About Lea S.

I am obsessed with silent films (it's Buster Keaton's fault, I swear) and write about them here: https://silentology.wordpress.com/

Thoughts On: “Hearts of the World” (1918)

This is a repost of the piece I wrote for the WWI in Classic Film blogathon, which I cohosted with Movies Silently a few years back.  (Hopefully I caught any 4-year-old typos!) I’m still pleased with it, although Current Me probably would’ve added more info on how many battle scenes Griffith had to stage, since feature-worthy combat footage was very difficult to get. FYI, I’ve since discovered that there is indeed a better print of Hearts of the World out there, although for whatever reason it’s not available on DVD (yet!). 

On this day back in 1918, the Second Battle of Noyon began, one of the many battles of the Hundred Days Offensive (which would ultimately end the war). 

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By 1917, World War I had been raging for nearly three years. Europe was reeling from the ever-increasing death tolls and relentless destruction of cities, villages, and farmlands in France and Belgium. The scale of the war, involving all the nations with the most economic power at the time, truly deserved the phrase “unlike anything the world had ever seen.”

The U.S. had managed to stay neutral throughout most of the conflict, which was starting the leave the more battered European nations at their wits’ end. At some point in the winter of 1916 and 1917, the British War Office Cinematograph Committee decided to contact the one person who they felt could change the minds and emotions of the American people…none other than D.W. Griffith, who had recently completed Intolerance. Propaganda films were common at the time, and the Committee reasoned that Griffith, King of Filmmakers, would be certain to turn out an excellent propaganda film that would inspire Americans to finally join in to help defeat Germany.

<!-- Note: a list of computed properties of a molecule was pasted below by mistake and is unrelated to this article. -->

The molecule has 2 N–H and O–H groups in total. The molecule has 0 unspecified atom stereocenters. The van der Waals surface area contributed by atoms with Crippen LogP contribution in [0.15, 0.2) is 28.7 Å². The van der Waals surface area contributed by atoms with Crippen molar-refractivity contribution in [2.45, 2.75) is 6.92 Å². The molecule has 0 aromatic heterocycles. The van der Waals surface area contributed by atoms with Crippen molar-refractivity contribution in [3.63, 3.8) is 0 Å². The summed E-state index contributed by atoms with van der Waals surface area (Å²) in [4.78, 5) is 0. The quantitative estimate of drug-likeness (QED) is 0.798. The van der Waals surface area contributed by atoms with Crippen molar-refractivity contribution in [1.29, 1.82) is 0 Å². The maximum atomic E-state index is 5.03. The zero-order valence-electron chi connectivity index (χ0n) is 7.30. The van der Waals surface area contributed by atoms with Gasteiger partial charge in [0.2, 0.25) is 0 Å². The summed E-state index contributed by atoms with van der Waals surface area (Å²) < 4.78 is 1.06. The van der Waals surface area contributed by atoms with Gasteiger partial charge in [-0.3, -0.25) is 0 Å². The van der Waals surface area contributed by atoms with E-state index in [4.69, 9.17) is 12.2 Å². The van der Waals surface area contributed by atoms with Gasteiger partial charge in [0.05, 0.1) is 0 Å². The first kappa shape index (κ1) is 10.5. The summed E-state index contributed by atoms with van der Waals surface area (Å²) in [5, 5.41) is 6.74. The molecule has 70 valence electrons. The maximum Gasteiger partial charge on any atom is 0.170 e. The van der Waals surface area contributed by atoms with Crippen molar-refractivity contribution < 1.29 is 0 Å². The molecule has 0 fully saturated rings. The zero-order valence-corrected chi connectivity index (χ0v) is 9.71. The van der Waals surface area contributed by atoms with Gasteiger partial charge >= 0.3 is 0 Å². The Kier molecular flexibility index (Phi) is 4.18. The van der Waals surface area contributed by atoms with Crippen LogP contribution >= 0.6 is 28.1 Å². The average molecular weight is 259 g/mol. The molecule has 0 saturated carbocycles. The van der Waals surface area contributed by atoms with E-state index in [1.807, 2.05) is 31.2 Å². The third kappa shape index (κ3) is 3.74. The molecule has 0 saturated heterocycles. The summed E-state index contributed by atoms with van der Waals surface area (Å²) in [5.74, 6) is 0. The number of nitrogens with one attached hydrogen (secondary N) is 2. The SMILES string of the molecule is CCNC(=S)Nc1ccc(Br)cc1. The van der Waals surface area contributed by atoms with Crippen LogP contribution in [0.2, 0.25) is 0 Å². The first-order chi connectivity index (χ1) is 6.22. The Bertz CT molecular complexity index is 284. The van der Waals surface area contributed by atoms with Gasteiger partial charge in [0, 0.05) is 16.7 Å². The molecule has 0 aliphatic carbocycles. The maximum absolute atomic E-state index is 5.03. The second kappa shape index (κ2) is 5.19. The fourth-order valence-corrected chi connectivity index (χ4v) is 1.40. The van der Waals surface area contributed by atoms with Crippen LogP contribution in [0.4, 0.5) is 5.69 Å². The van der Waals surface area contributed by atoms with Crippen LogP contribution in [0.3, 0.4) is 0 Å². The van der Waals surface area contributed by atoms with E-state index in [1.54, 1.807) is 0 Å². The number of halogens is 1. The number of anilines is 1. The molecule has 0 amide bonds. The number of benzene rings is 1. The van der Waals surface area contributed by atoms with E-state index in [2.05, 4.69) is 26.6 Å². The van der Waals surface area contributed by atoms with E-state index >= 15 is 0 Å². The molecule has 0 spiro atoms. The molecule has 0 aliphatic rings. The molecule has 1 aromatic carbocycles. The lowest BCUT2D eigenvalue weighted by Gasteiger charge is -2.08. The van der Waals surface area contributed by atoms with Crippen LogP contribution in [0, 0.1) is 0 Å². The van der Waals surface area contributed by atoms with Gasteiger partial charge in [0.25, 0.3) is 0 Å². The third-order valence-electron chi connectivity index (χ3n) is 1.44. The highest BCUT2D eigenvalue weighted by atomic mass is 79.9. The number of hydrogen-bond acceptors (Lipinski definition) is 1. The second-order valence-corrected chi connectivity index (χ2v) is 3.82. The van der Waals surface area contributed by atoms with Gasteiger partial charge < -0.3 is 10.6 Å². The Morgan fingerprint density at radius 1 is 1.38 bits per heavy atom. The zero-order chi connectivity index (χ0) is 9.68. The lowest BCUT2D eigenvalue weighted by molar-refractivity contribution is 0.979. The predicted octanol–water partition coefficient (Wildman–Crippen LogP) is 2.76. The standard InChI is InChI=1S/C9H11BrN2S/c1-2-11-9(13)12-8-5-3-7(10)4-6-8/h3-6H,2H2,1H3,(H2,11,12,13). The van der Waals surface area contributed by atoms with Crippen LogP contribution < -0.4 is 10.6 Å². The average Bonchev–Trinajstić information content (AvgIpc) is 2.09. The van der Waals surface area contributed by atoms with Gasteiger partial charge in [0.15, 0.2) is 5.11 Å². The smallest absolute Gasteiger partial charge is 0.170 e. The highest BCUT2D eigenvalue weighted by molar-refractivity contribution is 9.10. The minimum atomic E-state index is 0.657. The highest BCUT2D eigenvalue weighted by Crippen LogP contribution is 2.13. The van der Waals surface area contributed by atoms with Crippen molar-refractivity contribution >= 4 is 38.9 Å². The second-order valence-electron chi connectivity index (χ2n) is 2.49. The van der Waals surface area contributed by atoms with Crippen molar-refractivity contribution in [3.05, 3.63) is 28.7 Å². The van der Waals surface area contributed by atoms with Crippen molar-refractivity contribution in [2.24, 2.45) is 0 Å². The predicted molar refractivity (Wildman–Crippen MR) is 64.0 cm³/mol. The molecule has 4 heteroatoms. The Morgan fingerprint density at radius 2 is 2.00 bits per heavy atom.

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“Wake ‘Em Up!”–A Look At 8 WWI Propaganda Films

On this day back in 1918, the Czech-Slovaks declared war on Germany and Britain officially recognized them as part of the Allies.

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As we covered in my first article for WWI in Film Month, film was used for propaganda purposes on a major scale during the Great War–a scale that had never been seen before. Just around the time Edwardian magazine and newspaper writers were declaring, “There are no two ways about it, the moving pictures are here to stay,” government officials across the globe were getting mad gleams in their eyes.

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They basically wanted this, in movie form.

Escapist films (your typical dramas and comedies that had nothing to do with the war) were still big draws for theater-goers, but many filmmakers also put out patriotic contributions to the “great cause,” sometimes by government request (as in the case of D.W. Griffith, who was asked by Britain to make what turned out to be Hearts of the World). Some propaganda was practical, such as sharing tips on rationing food or urging people to buy war bonds, while others famously seized upon the stereotype of the “beastly Hun” to create some pretty hair-raising melodramas. (Ads proclaimed these films were sure to “wake up” audiences to the dangers of Germany.)

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Von Stroheim as the Menacing Hun in The Heart of Humanity (1918).

So here’s a list of 8 typical WWI propaganda films, some obscure, some that you’ve probably heard of before, and a couple that are downright eyebrow-raising.  Continue reading

Thoughts On: “Shoulder Arms” (1918)

On this day back in 1918, the French cruiser Dupetit-Thouars was torpedoed and sunk by a German submarine, and the Second Battle of the Marne ended.

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When Chaplin decided in the spring of 1918 that the setting for his next comedy would be the trenches of the Great War, many of his friends and coworkers were concerned. How could anyone insert slapstick routines into such a brutal conflict? How could that possibly be done in good taste?

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As it turns out, they needn’t have worried. The idea was, after all, in the capable hands of Charlie Chaplin itself. The resulting Shoulder Arms (1918) turned out to be both a great success in its time and a classic comedy for us today. Continue reading

Silent Cinema And The Lasting Impact of World War I

This is the first post of WWI in Film Month, commemorating the Great War’s centenary.